Proving Causation

In a medical malpractice claim, proving negligence requires showing that physician error must have caused or directly resulted in patient harm. This usually involves evidence from medical expert testimony or medical records. It can involve complex medical and legal arguments that establish a link between the physician’s actions and the negative outcome experienced by the patient.

Top causes of physician error include fatigue, miscommunication, carelessness, misconduct, or poor judgment that contributed to a doctor’s error. Experienced medical malpractice lawyers will look for one or more factors when determining what contributed to a medical error.

3. Determining Whether You’re Owed Compensation

When deciding to pursue a settlement, your lawyer will attempt to identify whether your malpractice claims could result in compensation. They will consider what’s stated in BC law, the egregiousness of the medical errors made, the availability and quality of the evidence, and how likely the patient is to recover from their injuries.

A lawyer deciding whether to advise a patient to pursue legal action or a settlement is likely to look at both the economic and non-economic damages experienced. Compensation for medical negligence cases is based on more than the severity of the injury. Victims are generally owed compensation for both the physical anguish they experience and income lost while unable to work.

4. The Negotiation Stage

It is highly difficult to predict how long the settlement negotiation process may take and whether that settlement negotiation is likely to be successful. However, your lawyer may advise you that it could take a significant amount of time before settlement negotiations are complete. The potential speed with which a victim could receive compensation could be faster than proceeding to trial. This is one reason why plaintiffs may choose to accept a defendant’s, or their insurance company’s, offer to enter settlement negotiations.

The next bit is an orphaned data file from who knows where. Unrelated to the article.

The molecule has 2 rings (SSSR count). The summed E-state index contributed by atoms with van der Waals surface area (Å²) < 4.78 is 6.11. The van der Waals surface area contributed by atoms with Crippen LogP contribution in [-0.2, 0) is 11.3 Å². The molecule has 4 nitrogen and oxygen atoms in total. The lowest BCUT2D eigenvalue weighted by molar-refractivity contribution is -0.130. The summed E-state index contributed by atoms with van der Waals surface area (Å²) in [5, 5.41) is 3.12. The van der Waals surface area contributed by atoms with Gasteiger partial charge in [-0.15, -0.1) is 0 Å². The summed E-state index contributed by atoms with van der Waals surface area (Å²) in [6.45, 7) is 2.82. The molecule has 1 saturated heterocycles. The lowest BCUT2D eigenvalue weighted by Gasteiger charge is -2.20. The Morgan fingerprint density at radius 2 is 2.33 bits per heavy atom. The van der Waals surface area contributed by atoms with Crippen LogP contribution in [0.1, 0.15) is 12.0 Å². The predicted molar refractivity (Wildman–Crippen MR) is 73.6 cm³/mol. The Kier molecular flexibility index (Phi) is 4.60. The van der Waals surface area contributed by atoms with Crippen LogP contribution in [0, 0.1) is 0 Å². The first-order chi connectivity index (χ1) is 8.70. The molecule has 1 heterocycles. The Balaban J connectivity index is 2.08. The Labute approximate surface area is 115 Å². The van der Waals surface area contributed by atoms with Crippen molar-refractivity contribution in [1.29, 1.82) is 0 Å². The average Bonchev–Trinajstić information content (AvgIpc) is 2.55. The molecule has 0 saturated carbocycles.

Just like in court, a medical malpractice settlement negotiation may consist of witness testimony, evidence based on medical records and other documentation of negligence, expert medical testimony, and victim statements.

5. Calculating Damages

If the doctor’s medical malpractice insurer feels that the case against the offending doctor is too strong, they are likely to engage your lawyers on the key issue of the compensation. There are several common types of damages in medical malpractice cases.

General damages: Also called non-pecuniary, general damages consist of awards for intangible impacts on the patient’s life. They include mental anguish, loss of enjoyment of life, and emotional distress.

Income loss: Income loss is a category of compensation that awards a patient for the financial losses they experience while unable to perform their job. In a settlement, medical malpractice insurance companies may offer to cover all or some of the total lost income.

Loss of earning capacity: Lost earning capacity can refer to an inability to pursue sources of income as a result of an injury. For instance, someone with their own business may receive damages based on prospective revenue if their injury prevents them from running their business.

Medical expenses: Not all medical care is covered by insurance. During settlement negotiations, your lawyer may argue that your condition warrants care that is not covered by insurance.

Aggravated damages: Aggravated damages in a medical malpractice case are additional compensation awarded to the plaintiff to account for the increased harm, distress, or humiliation caused by the defendant’s egregious or malicious conduct during the malpractice incident.

Punitive damages: These are damages awarded to the plaintiff on top of compensatory damages to punish the defendant and prevent similar incidents from reoccurring.

6. Determining Award Structure for Damages

In successful medical malpractice settlements, patients can negotiate to receive their award in one of two main ways. You can negotiate to receive a:

One-time, lump sum payment: This payment schedule consists of receiving the total amount in a single, upfront payment, providing immediate access to the entire settlement amount.

Structured settlement: The payment schedule involves seeing payments distributed over a defined period and occurring at regular intervals. Patients can request funds dispersed weekly, monthly, or annually. Payments take place over an agreed upon length of time which could include the patient’s remaining lifetime.

7. Sign a Release

In exchange for the agreed upon settlement amount, the injured party is usually required to sign a release of liability, dropping or forgoing the medical malpractice case at hand as well as any future legal action based on the medical malpractice incident.